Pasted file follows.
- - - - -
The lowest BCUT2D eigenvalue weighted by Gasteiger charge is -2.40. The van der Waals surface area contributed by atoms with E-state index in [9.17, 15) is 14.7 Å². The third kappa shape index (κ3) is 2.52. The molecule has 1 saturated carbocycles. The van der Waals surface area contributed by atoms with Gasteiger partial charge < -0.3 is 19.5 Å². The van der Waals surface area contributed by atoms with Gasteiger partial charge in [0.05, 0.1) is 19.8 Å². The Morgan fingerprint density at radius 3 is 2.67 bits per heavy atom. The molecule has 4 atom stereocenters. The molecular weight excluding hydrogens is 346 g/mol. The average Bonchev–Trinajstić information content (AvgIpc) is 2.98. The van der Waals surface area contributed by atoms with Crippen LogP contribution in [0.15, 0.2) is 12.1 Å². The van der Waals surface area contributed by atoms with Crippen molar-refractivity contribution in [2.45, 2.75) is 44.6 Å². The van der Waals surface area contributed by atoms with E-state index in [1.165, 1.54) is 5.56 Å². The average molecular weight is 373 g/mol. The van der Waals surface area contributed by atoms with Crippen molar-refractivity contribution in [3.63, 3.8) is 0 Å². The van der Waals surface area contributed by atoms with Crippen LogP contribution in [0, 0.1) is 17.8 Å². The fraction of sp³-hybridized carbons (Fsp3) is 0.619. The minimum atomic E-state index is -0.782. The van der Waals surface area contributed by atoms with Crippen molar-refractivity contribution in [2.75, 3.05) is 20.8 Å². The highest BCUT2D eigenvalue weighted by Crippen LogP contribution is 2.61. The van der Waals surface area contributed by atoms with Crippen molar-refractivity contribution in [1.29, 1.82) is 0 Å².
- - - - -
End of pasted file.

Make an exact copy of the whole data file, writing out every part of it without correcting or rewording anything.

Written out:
The lowest BCUT2D eigenvalue weighted by Gasteiger charge is -2.40. The van der Waals surface area contributed by atoms with E-state index in [9.17, 15) is 14.7 Å². The third kappa shape index (κ3) is 2.52. The molecule has 1 saturated carbocycles. The van der Waals surface area contributed by atoms with Gasteiger partial charge < -0.3 is 19.5 Å². The van der Waals surface area contributed by atoms with Gasteiger partial charge in [0.05, 0.1) is 19.8 Å². The Morgan fingerprint density at radius 3 is 2.67 bits per heavy atom. The molecule has 4 atom stereocenters. The molecular weight excluding hydrogens is 346 g/mol. The average Bonchev–Trinajstić information content (AvgIpc) is 2.98. The van der Waals surface area contributed by atoms with Crippen LogP contribution in [0.15, 0.2) is 12.1 Å². The van der Waals surface area contributed by atoms with Crippen molar-refractivity contribution in [2.45, 2.75) is 44.6 Å². The van der Waals surface area contributed by atoms with E-state index in [1.165, 1.54) is 5.56 Å². The average molecular weight is 373 g/mol. The van der Waals surface area contributed by atoms with Crippen molar-refractivity contribution in [3.63, 3.8) is 0 Å². The van der Waals surface area contributed by atoms with Crippen LogP contribution in [0, 0.1) is 17.8 Å². The fraction of sp³-hybridized carbons (Fsp3) is 0.619. The minimum atomic E-state index is -0.782. The van der Waals surface area contributed by atoms with Crippen molar-refractivity contribution in [2.75, 3.05) is 20.8 Å². The highest BCUT2D eigenvalue weighted by Crippen LogP contribution is 2.61. The van der Waals surface area contributed by atoms with Crippen molar-refractivity contribution in [1.29, 1.82) is 0 Å².